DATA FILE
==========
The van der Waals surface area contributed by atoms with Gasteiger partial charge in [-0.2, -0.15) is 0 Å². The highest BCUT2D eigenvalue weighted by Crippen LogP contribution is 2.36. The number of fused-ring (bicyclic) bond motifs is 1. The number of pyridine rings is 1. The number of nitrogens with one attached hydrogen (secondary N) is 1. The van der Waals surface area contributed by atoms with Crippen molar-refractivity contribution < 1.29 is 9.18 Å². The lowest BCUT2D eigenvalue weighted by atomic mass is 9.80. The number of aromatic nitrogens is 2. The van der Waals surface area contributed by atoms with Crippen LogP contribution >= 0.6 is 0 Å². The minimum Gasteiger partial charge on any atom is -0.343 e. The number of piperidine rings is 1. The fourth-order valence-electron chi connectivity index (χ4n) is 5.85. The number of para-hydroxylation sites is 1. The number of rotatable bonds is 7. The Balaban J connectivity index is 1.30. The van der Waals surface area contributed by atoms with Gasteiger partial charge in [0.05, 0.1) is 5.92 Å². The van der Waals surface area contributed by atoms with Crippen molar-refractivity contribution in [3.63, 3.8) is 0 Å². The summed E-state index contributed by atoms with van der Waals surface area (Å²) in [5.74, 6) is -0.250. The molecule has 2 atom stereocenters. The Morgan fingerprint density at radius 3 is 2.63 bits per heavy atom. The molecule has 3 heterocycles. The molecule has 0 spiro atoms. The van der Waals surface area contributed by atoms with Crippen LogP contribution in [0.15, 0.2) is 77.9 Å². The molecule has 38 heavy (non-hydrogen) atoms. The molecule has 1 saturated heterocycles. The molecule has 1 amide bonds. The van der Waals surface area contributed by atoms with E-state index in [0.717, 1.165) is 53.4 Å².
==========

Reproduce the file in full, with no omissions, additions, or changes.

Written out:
The van der Waals surface area contributed by atoms with Gasteiger partial charge in [-0.2, -0.15) is 0 Å². The highest BCUT2D eigenvalue weighted by Crippen LogP contribution is 2.36. The number of fused-ring (bicyclic) bond motifs is 1. The number of pyridine rings is 1. The number of nitrogens with one attached hydrogen (secondary N) is 1. The van der Waals surface area contributed by atoms with Crippen molar-refractivity contribution < 1.29 is 9.18 Å². The lowest BCUT2D eigenvalue weighted by atomic mass is 9.80. The number of aromatic nitrogens is 2. The van der Waals surface area contributed by atoms with Crippen LogP contribution >= 0.6 is 0 Å². The minimum Gasteiger partial charge on any atom is -0.343 e. The number of piperidine rings is 1. The fourth-order valence-electron chi connectivity index (χ4n) is 5.85. The number of para-hydroxylation sites is 1. The number of rotatable bonds is 7. The Balaban J connectivity index is 1.30. The van der Waals surface area contributed by atoms with Gasteiger partial charge in [0.05, 0.1) is 5.92 Å². The van der Waals surface area contributed by atoms with Crippen molar-refractivity contribution in [3.63, 3.8) is 0 Å². The summed E-state index contributed by atoms with van der Waals surface area (Å²) in [5.74, 6) is -0.250. The molecule has 2 atom stereocenters. The Morgan fingerprint density at radius 3 is 2.63 bits per heavy atom. The molecule has 3 heterocycles. The molecule has 0 spiro atoms. The van der Waals surface area contributed by atoms with Crippen LogP contribution in [0.15, 0.2) is 77.9 Å². The molecule has 38 heavy (non-hydrogen) atoms. The molecule has 1 saturated heterocycles. The molecule has 1 amide bonds. The van der Waals surface area contributed by atoms with E-state index in [0.717, 1.165) is 53.4 Å².